“Through our analysis of the mortar samples we discovered that some combustion by-products from a nearby smelting facility – another mine on the Yorke Peninsula – had been used in the sand for the original mortar mix.”
“The stonemason was able to find something similar at a nearby facility,” Mark says. “They incorporated that into the new mortar mix to create a close match to the original.”
In addition to information such as aggregate sizes, sand types and details of any additives, Mark says the visual descriptions and images supplied in the mortar analysis reports were key to finding a match for the sands.
“In most cases that’s the crucial part. Lime hasn’t changed a lot over time, but it can be difficult to find the right sand. Back when most heritage projects were constructed, the stonemasons just used what was nearby and available to them – there was no standard sand type or size in a sand yard like today.”
The process of mortar analysis is not always straightforward, and often requires a degree of investigative work to reveal the information required to create the ‘recipe.’ The mix ratio guide formed by Stone Initiatives is then used by stonemasons and heritage architects, who might make a number of different ratios – more lime, less lime, more sand, less sand, for example – before coming to an ideal match.
Usually, a mortar board is created by the stonemason, to work out a colour palette using the aggregates, binders and any other additives identified in the report.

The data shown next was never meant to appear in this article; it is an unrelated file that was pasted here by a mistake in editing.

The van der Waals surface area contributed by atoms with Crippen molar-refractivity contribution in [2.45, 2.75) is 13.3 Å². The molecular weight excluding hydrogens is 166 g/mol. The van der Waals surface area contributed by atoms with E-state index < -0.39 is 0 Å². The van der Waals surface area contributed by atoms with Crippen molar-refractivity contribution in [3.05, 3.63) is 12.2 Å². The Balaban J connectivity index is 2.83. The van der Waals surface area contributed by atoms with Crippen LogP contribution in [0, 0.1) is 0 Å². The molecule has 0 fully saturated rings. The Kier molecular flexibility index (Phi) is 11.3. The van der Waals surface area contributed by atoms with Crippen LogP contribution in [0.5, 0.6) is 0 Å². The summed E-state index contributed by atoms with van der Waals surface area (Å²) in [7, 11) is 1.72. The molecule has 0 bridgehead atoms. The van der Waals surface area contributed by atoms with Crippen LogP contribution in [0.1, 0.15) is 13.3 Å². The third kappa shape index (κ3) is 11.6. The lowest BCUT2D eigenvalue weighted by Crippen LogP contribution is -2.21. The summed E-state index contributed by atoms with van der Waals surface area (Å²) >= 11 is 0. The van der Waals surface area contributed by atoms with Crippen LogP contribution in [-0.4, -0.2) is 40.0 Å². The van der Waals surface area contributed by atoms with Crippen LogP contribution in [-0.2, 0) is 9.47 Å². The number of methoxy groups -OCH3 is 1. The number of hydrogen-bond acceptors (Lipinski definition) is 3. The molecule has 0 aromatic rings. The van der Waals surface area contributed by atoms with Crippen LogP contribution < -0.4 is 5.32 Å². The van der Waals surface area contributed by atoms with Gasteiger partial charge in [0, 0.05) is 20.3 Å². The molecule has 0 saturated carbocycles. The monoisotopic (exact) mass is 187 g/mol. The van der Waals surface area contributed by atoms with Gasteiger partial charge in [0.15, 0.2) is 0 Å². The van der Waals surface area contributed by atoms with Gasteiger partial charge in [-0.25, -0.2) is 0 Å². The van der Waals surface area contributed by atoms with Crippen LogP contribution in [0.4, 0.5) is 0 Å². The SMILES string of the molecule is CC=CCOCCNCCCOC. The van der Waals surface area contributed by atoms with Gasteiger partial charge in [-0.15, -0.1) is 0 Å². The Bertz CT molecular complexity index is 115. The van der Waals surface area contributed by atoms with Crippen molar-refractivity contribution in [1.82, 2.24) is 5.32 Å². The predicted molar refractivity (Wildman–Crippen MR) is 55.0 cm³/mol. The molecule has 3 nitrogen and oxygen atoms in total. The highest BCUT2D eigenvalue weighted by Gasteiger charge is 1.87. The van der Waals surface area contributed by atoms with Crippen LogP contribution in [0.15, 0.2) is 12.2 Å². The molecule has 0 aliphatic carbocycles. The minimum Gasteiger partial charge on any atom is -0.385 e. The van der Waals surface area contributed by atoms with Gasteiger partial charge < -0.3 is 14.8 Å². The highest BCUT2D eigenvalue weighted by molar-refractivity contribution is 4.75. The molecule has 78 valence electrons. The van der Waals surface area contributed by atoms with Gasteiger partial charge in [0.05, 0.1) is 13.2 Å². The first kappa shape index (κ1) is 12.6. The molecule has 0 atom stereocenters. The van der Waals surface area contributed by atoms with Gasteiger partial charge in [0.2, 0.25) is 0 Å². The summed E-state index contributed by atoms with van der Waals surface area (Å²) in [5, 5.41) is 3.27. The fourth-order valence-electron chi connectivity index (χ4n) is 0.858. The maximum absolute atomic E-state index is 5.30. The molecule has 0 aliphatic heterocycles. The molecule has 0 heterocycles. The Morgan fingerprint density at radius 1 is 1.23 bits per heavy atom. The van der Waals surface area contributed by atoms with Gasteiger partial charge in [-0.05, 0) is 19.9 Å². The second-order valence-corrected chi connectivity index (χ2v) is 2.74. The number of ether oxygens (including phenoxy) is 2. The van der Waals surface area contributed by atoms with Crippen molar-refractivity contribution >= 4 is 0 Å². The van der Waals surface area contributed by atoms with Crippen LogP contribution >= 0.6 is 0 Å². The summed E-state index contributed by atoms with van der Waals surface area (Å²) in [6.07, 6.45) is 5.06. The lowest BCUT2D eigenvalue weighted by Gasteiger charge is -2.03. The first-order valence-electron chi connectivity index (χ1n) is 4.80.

Sam Pentelow, founder of Stone Ideas, explains in a video filmed at the project site for National Trust SA that the stonemasons are “really looking to match the mortar exactly, because mortar reflects the time and the types of stone and brick that were used in the structure. In a conservation project it’s really important to get that right.”
Mortar analysis and recipe process explained
- A mortar sample of about 100 grams is requested (sometimes that much isn’t possible, in which case the lab works with what’s available)
- A portion of the sample is pulverised and undergoes X-ray diffraction testing to determine the mineralogy of the whole mortar, and to identify any unique features of the lime or cement.
- Another portion is dissolved in a dilute acid to remove the binder component (lime or cement). The sand component is usually a quartz, which is non-soluble in the acid solution, so this is left behind. Extra steps are needed if it is determined that the sand component includes soluble sand minerals (such as shell grit).
- The sand component is sieved through standard sieve sizes, to determine the size distribution (how course or fine).
- Under the microscope, the sand’s textural characteristics are determined (sharp, soft, staining, pigment etc).
- Using information gained through the XRD testing and the acid dissolution process, the volume of binder to the volume of sand is determined, to get the lime:sand ratio. Also identified are any additives or other unique features or components, such as brick dust or smelter by-products.
- All the information gained from the above processes is pulled together to create a mix ratio guide for the mortar, which includes comments regarding the likely source of the original sand, and descriptions of the sand’s physical appearance.
Images: Aggregate analysis at Stone Initiatives; mortar dissolution; Gold chalcopyrite on aggregate – chalcopyrite mined for copper; Combustion by-product – black vesicular material.